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China's new lunar rover may face challenges on Moon's far side


Beijing:   China's second lunar rover Yutu-2 (Jade Rabbit-2), which is the first-ever rover to drive on the Moon's far side, will face considerable challenges brought by complicated terrain in its future exploration, Chinese space experts have said.

On January 3, the Chang'e-4 probe, including a lander and a rover, touched down on the Von Karman Crater in the South Pole-Aitken (SPA) Basin on the far side of the moon, with the rover driving onto the lunar surface late that night.

"From the images sent back from Chang'e-4, we can see the area surrounding the probe is dotted with craters of different sizes, and it's very difficult for the rover to drive in the region," said Sun Zezhou, chief designer of the Chang'e-4 probe, Xinhua news agency reported on Monday.

"We'll try to find the relatively safe areas and make a reasonable plan for the route of the rover based on the images taken by it," Sun said.

The rover is capable of avoiding some obstacles. If there are obstacles in front of it, it can stop and plan a new route on its own. It can also climb some slopes and cross some rocks. 

"We haven't found any insurmountable obstacles in the region yet," Sun said.

According to Wu Yanhua, deputy director of the China National Space Administration (CNSA), a primary analysis has shown that the northwestern region from the probe is relatively flat, and the probe will mainly drive to the region.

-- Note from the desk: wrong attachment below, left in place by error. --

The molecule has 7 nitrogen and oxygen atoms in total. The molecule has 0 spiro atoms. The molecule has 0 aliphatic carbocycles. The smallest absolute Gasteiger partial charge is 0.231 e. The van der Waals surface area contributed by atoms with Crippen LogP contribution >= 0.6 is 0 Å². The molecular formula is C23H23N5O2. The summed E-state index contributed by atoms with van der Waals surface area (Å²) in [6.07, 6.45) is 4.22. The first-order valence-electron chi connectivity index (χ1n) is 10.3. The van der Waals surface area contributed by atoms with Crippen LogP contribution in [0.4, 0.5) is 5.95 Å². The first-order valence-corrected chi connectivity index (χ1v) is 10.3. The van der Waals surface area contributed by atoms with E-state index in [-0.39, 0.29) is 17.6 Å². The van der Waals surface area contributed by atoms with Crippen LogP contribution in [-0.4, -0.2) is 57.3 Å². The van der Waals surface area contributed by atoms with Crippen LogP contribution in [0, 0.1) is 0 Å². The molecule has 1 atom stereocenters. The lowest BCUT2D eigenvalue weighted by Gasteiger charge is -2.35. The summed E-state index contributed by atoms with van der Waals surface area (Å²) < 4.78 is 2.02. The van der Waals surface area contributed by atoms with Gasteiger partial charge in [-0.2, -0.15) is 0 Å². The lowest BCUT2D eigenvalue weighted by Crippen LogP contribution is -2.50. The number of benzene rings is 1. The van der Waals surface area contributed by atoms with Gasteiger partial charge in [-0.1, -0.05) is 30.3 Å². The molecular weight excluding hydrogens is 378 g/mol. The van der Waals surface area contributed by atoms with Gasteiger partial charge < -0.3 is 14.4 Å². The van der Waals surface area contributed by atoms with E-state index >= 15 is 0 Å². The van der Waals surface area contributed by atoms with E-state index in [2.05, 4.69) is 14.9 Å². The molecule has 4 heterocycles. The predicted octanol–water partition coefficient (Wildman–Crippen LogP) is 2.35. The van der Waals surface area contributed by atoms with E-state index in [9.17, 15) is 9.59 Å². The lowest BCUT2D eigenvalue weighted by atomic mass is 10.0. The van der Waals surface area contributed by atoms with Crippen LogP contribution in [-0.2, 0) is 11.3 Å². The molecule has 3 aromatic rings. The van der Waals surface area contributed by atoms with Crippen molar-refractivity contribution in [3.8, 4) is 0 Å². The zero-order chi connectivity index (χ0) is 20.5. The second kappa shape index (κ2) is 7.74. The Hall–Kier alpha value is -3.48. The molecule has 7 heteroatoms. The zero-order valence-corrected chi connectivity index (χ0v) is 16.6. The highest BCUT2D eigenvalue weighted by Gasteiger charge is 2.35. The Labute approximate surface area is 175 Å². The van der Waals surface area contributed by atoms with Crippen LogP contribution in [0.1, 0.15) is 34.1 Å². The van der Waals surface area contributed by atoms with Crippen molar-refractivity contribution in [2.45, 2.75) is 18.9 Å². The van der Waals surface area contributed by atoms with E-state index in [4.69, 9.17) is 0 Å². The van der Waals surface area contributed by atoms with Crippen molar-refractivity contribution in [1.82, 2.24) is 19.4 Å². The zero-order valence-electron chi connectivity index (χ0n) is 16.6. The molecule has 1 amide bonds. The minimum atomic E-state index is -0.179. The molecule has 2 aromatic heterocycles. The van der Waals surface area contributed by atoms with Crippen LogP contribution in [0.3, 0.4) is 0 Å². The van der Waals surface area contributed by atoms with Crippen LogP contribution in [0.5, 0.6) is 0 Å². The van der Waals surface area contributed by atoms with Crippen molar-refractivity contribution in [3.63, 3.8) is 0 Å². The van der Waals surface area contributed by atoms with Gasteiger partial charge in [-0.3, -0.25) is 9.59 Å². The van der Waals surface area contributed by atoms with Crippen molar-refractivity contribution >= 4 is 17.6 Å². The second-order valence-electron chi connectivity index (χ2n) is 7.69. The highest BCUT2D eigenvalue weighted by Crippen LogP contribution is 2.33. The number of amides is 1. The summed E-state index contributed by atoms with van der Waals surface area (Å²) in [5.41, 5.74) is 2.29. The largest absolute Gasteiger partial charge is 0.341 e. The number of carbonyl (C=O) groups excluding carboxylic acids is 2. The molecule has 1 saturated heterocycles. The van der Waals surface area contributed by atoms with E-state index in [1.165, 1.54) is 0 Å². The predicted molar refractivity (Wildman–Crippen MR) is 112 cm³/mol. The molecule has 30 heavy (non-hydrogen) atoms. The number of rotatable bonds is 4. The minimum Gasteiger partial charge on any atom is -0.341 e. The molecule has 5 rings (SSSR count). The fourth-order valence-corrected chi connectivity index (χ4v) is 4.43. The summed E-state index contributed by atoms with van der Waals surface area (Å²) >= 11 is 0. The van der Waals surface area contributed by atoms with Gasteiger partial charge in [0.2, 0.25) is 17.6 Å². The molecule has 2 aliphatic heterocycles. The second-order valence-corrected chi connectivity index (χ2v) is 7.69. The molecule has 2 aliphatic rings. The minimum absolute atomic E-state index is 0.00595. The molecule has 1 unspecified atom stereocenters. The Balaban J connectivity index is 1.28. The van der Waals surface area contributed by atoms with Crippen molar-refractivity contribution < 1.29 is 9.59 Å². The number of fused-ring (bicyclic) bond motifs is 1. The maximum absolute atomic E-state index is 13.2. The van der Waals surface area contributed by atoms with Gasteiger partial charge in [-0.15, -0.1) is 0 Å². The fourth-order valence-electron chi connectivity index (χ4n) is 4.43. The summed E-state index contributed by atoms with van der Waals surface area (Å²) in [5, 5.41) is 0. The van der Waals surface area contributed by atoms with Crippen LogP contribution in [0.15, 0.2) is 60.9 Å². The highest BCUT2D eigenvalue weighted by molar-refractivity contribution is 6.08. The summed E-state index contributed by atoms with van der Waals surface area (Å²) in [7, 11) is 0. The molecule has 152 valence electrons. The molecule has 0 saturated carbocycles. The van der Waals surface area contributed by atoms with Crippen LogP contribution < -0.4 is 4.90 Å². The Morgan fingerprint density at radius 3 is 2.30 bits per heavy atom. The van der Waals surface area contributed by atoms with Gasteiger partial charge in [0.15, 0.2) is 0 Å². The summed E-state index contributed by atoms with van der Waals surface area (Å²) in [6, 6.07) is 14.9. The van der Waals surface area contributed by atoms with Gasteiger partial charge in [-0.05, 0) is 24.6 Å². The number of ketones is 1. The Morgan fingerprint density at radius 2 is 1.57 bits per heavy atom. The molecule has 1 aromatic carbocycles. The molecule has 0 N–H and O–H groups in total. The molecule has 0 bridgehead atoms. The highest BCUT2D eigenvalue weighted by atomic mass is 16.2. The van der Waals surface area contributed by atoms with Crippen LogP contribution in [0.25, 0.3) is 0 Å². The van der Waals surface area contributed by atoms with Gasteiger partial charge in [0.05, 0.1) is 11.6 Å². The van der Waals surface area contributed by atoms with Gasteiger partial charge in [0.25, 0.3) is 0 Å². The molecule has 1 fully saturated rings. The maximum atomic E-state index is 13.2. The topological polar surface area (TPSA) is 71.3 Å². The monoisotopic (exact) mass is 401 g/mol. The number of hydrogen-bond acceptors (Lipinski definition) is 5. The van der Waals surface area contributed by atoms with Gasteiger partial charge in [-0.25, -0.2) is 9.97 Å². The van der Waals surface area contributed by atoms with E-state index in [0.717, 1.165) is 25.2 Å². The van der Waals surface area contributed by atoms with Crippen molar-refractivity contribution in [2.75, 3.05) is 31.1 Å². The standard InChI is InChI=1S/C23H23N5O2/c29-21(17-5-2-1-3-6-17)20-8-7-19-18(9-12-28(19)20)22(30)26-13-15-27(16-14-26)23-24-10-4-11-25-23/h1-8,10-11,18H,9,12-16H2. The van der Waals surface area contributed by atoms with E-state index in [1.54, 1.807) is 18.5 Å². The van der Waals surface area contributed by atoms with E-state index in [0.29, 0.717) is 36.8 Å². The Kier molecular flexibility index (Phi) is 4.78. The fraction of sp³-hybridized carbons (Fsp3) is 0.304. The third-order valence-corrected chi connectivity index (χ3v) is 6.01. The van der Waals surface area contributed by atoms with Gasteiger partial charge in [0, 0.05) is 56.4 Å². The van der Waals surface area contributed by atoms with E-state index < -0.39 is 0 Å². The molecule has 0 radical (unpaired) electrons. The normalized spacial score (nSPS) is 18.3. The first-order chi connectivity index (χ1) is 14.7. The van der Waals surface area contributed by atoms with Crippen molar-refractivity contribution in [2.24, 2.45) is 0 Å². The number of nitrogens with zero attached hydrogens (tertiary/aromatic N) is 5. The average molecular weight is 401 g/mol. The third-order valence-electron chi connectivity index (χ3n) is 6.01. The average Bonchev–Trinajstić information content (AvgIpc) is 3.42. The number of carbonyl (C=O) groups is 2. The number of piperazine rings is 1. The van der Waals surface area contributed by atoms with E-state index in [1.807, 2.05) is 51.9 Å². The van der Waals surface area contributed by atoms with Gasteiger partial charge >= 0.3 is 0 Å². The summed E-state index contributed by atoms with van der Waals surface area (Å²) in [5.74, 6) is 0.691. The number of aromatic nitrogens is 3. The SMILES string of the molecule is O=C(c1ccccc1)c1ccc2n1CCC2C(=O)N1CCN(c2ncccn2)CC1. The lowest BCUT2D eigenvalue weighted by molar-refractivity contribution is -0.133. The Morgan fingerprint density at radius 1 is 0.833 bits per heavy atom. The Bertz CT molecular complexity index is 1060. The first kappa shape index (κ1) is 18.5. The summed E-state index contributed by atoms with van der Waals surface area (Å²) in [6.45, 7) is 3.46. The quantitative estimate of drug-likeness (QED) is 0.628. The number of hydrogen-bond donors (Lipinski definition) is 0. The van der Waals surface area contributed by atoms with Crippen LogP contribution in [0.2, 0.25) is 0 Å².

Both the lander and the rover entered a "sleep mode" on Sunday as the first lunar night after the probe's landing fell, Wu said.

One night on the Moon lasts about 14 days on Earth, during which the temperature falls as low as minus 180 degrees centigrade. There is no sunlight to provide power to the probe, which will survive the night with its thermal control system with a radioisotope heat source.

The CNSA had on Friday released a video of the landing process of the Chang'e-4, which was produced by processing more than 4,700 pictures taken by a camera on the probe.

The Chang'e-4 probe had achieved the expected landing precision. The telemetry information and images taken by the probe showed that the spacecraft effectively avoided obstacles during its descent, the report said.

"It hovered at around 100 meters above the lunar surface and moved about eight metres towards the southwestern direction. After its landing, we discovered large craters with a diameter of more than 10 metres on both the southern and northern sides of the probe, and it successfully avoided them," Sun said.

The probe has started its scientific exploration, focusing on studying the terrain and landforms, lunar environment and substances composition, Xinhua news agency reported.

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